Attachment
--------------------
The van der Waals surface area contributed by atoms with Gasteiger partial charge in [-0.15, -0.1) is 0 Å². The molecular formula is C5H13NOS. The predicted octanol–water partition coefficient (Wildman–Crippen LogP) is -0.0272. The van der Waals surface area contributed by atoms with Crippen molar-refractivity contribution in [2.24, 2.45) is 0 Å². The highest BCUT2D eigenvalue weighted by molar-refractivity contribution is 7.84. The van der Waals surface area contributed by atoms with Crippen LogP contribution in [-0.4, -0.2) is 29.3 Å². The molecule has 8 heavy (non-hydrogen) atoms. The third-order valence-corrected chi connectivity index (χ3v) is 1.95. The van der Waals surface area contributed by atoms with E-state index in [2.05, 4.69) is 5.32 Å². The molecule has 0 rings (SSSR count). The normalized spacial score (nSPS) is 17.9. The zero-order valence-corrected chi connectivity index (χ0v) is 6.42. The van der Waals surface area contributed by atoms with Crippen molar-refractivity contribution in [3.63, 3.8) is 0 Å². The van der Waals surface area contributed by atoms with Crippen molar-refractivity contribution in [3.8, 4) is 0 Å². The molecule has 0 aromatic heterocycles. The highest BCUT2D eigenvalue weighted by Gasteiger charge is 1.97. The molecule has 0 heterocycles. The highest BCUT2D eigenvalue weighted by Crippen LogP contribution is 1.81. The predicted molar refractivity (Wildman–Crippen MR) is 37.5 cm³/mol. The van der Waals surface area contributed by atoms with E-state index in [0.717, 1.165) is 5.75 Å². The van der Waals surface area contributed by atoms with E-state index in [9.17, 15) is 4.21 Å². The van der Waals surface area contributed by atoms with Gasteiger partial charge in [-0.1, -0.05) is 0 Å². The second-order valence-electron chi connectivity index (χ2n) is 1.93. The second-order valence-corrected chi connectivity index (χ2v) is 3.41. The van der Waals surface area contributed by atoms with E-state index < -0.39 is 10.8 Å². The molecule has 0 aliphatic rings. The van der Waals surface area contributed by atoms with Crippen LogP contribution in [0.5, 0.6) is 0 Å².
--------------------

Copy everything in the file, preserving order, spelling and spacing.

The van der Waals surface area contributed by atoms with Gasteiger partial charge in [-0.15, -0.1) is 0 Å². The molecular formula is C5H13NOS. The predicted octanol–water partition coefficient (Wildman–Crippen LogP) is -0.0272. The van der Waals surface area contributed by atoms with Crippen molar-refractivity contribution in [2.24, 2.45) is 0 Å². The highest BCUT2D eigenvalue weighted by molar-refractivity contribution is 7.84. The van der Waals surface area contributed by atoms with Crippen LogP contribution in [-0.4, -0.2) is 29.3 Å². The molecule has 8 heavy (non-hydrogen) atoms. The third-order valence-corrected chi connectivity index (χ3v) is 1.95. The van der Waals surface area contributed by atoms with E-state index in [2.05, 4.69) is 5.32 Å². The molecule has 0 rings (SSSR count). The normalized spacial score (nSPS) is 17.9. The zero-order valence-corrected chi connectivity index (χ0v) is 6.42. The van der Waals surface area contributed by atoms with Crippen molar-refractivity contribution in [3.63, 3.8) is 0 Å². The van der Waals surface area contributed by atoms with Crippen molar-refractivity contribution in [3.8, 4) is 0 Å². The molecule has 0 aromatic heterocycles. The highest BCUT2D eigenvalue weighted by Gasteiger charge is 1.97. The molecule has 0 heterocycles. The highest BCUT2D eigenvalue weighted by Crippen LogP contribution is 1.81. The predicted molar refractivity (Wildman–Crippen MR) is 37.5 cm³/mol. The van der Waals surface area contributed by atoms with E-state index in [0.717, 1.165) is 5.75 Å². The van der Waals surface area contributed by atoms with E-state index in [9.17, 15) is 4.21 Å². The van der Waals surface area contributed by atoms with Gasteiger partial charge in [-0.1, -0.05) is 0 Å². The second-order valence-electron chi connectivity index (χ2n) is 1.93. The second-order valence-corrected chi connectivity index (χ2v) is 3.41. The van der Waals surface area contributed by atoms with E-state index < -0.39 is 10.8 Å². The molecule has 0 aliphatic rings. The van der Waals surface area contributed by atoms with Crippen LogP contribution in [0.5, 0.6) is 0 Å².